The Free-Speech Philosophies of Charlie Hebdo Staffers

Its journalists knew what they were fighting for—and knew the danger.

People holds pens and posters in the air as they gather in Trafalgar Square in central London to show their respect for the twelve people killed in Paris today in a terrorist attack at the headquarters of satirical publication 'Charlie Hebdo' on January 7, 2015.

People holds pens and posters in the air as they gather in Trafalgar Square in central London to show their respect for the twelve people killed in Paris today in a terrorist attack at the headquarters of satirical publication 'Charlie Hebdo' on January 7, 2015.

LEON NEAL/AFP/Getty Images

Staffers of Charlie Hebdo, the French satirical newspaper that was attacked Wednesday by masked gunmen, killing 12, including longtime editor Stéphane Charbonnier, often spoke of the anger their work aroused and how they thought about their role. Below is a short compendium of their quotations.

Stéphane Charbonnier

The New York Times, 2012:

Why should they prohibit these people from expressing themselves? We have the right to express ourselves, they have the right to express themselves, too.

Le Monde, via the Associated Press, 2013:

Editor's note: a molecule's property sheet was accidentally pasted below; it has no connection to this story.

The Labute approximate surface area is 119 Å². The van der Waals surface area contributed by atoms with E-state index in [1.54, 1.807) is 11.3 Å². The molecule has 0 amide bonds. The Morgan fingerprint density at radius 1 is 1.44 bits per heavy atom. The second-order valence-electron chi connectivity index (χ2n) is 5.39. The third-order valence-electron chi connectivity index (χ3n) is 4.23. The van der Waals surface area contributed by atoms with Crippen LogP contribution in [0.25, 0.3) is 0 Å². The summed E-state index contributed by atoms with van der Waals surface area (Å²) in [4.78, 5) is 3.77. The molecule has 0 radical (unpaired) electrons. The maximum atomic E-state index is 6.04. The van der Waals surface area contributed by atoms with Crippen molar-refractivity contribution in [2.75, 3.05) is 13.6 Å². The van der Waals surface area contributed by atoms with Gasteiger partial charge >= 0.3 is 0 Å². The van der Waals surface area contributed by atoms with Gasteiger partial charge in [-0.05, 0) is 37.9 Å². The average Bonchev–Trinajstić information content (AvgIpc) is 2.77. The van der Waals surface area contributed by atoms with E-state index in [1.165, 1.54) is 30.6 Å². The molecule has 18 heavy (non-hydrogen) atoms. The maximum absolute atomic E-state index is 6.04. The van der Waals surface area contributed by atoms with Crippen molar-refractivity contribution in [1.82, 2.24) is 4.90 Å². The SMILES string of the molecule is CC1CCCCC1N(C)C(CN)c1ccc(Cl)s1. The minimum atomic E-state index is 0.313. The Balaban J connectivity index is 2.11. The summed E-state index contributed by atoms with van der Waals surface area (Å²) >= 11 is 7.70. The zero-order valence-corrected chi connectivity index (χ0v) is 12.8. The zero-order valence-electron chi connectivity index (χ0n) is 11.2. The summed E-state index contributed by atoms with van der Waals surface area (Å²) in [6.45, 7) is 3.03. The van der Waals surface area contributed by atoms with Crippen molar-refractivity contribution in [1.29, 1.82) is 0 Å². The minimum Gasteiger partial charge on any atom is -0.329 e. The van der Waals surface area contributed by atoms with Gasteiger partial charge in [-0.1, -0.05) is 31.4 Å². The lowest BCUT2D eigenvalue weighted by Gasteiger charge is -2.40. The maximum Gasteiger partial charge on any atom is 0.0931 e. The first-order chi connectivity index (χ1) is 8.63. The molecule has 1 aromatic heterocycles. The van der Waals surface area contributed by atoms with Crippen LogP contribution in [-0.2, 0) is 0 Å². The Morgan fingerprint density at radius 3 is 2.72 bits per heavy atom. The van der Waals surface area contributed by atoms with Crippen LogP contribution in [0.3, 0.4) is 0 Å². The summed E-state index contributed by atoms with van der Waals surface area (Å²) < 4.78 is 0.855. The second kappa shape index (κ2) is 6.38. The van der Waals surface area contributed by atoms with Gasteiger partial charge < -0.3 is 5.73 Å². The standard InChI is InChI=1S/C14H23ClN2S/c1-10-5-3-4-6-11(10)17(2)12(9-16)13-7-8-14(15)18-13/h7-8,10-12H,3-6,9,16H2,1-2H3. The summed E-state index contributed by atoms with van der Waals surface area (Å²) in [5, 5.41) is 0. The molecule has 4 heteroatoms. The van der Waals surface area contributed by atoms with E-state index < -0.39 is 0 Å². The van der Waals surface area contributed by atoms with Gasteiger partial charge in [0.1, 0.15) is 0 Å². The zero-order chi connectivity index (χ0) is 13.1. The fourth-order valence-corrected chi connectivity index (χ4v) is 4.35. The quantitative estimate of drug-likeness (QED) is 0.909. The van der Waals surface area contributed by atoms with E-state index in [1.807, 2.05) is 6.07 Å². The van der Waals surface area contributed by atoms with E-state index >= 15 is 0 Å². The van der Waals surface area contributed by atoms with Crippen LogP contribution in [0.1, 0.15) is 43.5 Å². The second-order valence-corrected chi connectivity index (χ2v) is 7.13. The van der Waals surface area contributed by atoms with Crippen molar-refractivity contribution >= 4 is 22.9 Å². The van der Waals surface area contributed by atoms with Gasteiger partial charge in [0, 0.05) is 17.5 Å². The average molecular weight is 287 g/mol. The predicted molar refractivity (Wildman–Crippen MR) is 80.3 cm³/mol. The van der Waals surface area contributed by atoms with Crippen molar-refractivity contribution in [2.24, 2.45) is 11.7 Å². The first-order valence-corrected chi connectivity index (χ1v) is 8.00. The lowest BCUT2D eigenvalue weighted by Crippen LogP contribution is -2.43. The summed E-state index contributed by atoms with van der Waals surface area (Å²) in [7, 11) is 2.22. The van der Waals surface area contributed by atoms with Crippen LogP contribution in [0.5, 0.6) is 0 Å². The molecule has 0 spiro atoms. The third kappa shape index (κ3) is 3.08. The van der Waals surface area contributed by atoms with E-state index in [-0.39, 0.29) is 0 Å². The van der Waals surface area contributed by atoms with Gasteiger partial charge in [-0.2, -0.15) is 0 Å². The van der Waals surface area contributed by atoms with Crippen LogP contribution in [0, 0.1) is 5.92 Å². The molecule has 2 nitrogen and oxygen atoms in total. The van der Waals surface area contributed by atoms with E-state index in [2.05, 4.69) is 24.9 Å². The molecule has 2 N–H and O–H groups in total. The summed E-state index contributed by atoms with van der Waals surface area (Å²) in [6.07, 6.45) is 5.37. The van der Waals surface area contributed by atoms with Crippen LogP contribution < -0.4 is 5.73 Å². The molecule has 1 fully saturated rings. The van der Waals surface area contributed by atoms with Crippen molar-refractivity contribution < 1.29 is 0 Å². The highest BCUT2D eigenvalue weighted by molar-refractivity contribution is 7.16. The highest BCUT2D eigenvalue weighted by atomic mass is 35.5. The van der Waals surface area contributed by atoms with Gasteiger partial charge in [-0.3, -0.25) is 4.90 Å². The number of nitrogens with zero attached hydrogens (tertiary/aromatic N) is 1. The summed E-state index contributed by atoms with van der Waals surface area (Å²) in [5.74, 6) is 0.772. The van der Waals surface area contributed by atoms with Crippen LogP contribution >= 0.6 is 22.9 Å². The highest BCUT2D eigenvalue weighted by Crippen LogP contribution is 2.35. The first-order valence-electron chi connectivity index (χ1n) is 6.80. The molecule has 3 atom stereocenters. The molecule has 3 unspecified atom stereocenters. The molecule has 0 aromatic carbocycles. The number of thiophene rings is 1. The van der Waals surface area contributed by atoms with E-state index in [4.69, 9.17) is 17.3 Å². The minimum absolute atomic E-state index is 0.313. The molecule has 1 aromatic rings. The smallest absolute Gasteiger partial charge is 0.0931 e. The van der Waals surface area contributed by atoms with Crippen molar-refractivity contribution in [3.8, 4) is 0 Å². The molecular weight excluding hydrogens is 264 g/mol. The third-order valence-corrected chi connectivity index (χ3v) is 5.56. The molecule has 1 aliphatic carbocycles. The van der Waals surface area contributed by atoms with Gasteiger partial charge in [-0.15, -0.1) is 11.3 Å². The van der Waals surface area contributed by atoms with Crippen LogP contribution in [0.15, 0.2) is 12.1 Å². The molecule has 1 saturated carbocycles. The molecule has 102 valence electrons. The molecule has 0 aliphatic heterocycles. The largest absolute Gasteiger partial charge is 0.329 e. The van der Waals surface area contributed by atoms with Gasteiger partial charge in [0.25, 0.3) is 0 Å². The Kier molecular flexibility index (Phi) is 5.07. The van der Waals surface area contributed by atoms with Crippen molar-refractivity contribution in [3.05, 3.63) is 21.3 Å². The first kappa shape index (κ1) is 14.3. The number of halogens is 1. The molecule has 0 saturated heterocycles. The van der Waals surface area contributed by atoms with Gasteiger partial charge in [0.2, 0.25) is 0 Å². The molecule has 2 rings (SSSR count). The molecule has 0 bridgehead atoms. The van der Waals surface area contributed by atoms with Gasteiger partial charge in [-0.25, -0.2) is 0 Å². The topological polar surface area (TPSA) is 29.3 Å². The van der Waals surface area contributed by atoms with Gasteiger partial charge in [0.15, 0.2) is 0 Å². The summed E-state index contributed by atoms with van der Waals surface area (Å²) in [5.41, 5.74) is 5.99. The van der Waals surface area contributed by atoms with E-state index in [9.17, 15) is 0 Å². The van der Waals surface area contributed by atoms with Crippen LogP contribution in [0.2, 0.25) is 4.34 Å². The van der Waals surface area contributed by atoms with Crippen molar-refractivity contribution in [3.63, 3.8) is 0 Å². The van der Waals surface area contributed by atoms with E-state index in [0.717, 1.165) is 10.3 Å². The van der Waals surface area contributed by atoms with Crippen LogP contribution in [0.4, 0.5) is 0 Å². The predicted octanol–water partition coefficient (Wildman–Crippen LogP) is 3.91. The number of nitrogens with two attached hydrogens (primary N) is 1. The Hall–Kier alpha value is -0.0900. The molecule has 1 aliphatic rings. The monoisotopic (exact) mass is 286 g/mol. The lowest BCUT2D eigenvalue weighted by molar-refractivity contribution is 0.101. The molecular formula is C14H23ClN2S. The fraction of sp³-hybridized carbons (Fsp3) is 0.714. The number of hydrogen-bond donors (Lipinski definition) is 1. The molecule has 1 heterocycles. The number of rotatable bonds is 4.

I'd rather die standing than live on my knees.

The Associated Press, 2012:

Muhammad isn't sacred to me. ... I don't blame Muslims for not laughing at our drawings. I live under French law. I don't live under Quranic law. ... I'm not the one going into the streets with stones and Kalashnikovs. ... We've had 1,000 issues and only three problems, all after front pages about radical Islam.

Gérard Biard

The New York Times, 2012:

We’re a newspaper that respects French law. Now, if there’s a law that is different in Kabul or Riyadh, we’re not going to bother ourselves with respecting it. ... We're a newspaper against religions as soon as they enter into the political and public realm. You're not meant to identify yourself through a religion, in any case not in a secular state.

Laurent Léger

BFM-TV via CNN, 2012:

The aim is to laugh. We want to laugh at the extremists—every extremist. They can be Muslim, Jewish, Catholic. Everyone can be religious, but extremist thoughts and acts we cannot accept.

CNN, 2012:

In France, we always have the right to write and draw. And if some people are not happy with this, they can sue us, and we can defend ourselves. That's democracy. You don't throw bombs, you discuss, you debate. But you don't act violently. We have to stand and resist pressure from extremism.

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